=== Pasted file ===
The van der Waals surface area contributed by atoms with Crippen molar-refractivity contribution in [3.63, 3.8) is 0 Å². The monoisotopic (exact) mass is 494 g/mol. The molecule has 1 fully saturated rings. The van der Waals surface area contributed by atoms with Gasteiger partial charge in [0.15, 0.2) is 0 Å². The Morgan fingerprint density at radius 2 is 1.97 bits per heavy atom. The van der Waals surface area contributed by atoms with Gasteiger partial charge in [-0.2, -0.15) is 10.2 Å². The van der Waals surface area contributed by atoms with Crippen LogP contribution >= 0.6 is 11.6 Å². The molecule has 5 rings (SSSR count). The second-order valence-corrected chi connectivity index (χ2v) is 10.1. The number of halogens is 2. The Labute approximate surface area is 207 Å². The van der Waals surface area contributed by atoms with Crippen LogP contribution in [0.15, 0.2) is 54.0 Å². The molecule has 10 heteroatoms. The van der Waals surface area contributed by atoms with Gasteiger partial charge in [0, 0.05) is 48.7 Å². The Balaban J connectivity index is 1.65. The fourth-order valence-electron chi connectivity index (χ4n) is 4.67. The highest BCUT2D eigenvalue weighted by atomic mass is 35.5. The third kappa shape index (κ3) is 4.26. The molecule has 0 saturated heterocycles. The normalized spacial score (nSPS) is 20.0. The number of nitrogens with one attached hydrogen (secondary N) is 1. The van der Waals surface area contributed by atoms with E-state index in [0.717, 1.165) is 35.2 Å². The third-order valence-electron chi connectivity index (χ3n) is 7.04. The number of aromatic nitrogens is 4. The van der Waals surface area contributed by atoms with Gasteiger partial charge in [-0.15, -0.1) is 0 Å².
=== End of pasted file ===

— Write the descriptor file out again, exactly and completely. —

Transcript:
The van der Waals surface area contributed by atoms with Crippen molar-refractivity contribution in [3.63, 3.8) is 0 Å². The monoisotopic (exact) mass is 494 g/mol. The molecule has 1 fully saturated rings. The van der Waals surface area contributed by atoms with Gasteiger partial charge in [0.15, 0.2) is 0 Å². The Morgan fingerprint density at radius 2 is 1.97 bits per heavy atom. The van der Waals surface area contributed by atoms with Gasteiger partial charge in [-0.2, -0.15) is 10.2 Å². The van der Waals surface area contributed by atoms with Crippen LogP contribution >= 0.6 is 11.6 Å². The molecule has 5 rings (SSSR count). The second-order valence-corrected chi connectivity index (χ2v) is 10.1. The number of halogens is 2. The Labute approximate surface area is 207 Å². The van der Waals surface area contributed by atoms with Crippen LogP contribution in [0.15, 0.2) is 54.0 Å². The molecule has 10 heteroatoms. The van der Waals surface area contributed by atoms with Gasteiger partial charge in [0, 0.05) is 48.7 Å². The Balaban J connectivity index is 1.65. The fourth-order valence-electron chi connectivity index (χ4n) is 4.67. The highest BCUT2D eigenvalue weighted by atomic mass is 35.5. The third kappa shape index (κ3) is 4.26. The molecule has 0 saturated heterocycles. The normalized spacial score (nSPS) is 20.0. The number of nitrogens with one attached hydrogen (secondary N) is 1. The van der Waals surface area contributed by atoms with E-state index in [0.717, 1.165) is 35.2 Å². The third-order valence-electron chi connectivity index (χ3n) is 7.04. The number of aromatic nitrogens is 4. The van der Waals surface area contributed by atoms with Gasteiger partial charge in [-0.15, -0.1) is 0 Å².